Connecticut State Library Receives Grant for Newspaper Digitization Friday, July 26, 2013Posted by kabery in Archives, digital collections, genealogy, history, New Resources @ CSL, newspapers.
The Connecticut State Library is pleased to announce that it has received an award of $274,034 from the National Endowment for the Humanities for a two-year National Digital Newspaper Program (NDNP) grant to digitize historically significant Connecticut newspapers. The digital images will be included in the Library of Congress’ newspaper site: Chronicling America.
Following the NDNP guidelines, the $274,034 grant will allow Connecticut to add 100,000 pages, digitized from microfilm of newspapers published in the state between 1836 and 1922. An advisory committee consisting of an historian, journalist, educator, librarian, and archivist will select the newspapers to be scanned.
“This is a great honor for Connecticut – a state where newspapers have always been important,” said State Librarian Kendall Wiggin. Wiggin noted that while Connecticut boasts the nation’s oldest continuously published newspaper, the Courant, by 1875, there were 78 newspapers being published in the state, including 17 dailies and 51 weeklies.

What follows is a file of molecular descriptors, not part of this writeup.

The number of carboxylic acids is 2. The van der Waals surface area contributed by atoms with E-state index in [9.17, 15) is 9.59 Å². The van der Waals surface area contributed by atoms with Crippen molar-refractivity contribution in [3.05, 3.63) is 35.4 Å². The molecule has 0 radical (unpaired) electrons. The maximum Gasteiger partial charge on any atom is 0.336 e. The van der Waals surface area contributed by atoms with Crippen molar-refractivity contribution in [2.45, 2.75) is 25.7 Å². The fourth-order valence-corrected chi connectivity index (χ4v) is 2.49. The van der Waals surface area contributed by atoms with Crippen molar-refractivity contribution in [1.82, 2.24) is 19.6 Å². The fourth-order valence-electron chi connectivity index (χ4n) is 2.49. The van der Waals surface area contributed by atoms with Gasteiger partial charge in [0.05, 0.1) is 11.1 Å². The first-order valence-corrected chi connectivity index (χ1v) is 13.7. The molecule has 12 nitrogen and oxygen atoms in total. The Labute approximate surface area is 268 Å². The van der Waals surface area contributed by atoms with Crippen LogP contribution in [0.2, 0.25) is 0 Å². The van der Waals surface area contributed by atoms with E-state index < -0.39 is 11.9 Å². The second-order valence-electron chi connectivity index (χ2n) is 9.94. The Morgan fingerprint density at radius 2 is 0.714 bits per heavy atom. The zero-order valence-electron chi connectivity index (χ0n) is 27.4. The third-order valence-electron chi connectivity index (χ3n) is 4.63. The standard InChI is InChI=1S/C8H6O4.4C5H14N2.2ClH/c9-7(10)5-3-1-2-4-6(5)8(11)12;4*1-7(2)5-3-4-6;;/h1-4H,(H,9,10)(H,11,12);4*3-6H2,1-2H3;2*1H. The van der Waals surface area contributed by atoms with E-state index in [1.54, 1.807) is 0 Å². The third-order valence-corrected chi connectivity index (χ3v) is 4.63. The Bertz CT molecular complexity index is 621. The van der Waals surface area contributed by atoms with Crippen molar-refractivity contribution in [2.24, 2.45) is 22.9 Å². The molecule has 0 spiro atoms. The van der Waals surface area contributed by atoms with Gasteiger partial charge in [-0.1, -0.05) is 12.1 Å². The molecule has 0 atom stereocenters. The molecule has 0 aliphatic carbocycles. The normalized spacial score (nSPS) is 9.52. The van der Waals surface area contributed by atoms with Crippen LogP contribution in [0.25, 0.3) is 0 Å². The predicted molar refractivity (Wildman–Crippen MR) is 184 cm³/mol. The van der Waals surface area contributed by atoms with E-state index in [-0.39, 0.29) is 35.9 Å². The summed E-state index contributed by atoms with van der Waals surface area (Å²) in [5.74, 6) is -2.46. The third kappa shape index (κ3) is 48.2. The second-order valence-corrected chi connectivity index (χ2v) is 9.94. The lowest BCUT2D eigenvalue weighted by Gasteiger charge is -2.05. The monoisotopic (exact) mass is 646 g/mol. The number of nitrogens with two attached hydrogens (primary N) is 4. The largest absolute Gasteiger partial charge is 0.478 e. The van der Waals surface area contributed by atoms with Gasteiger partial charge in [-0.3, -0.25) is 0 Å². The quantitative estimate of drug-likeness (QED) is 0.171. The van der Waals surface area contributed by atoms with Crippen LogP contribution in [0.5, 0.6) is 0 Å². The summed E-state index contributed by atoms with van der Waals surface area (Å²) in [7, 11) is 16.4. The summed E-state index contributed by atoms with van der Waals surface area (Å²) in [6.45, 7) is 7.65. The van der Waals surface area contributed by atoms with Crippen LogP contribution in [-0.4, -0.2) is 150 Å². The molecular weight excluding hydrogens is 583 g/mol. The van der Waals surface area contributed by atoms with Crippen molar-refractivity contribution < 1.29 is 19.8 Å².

This project builds upon the earlier Connecticut Newspaper Project (1991-2002) which inventoried the state’s newspaper repositories, cataloged the newspapers and preserved over 1,000,000 pages of 437 newspapers on microfilm. The State Library has already worked with digitizing newspapers through its Newspapers of Connecticut project. This has short runs of 86 titles from 1821-1929, for a total of 3,243 issues from 31 towns.
John N. Barry, Chair of the State Library Board noted that “This grant will allow the State Library to continue its work in providing easier access to the significant issues and events of our history. Connecticut’s newspapers are irreplaceable sources of obtaining knowledge, and this digitization grant will continue the modernization of preserving Connecticut’s rich history.”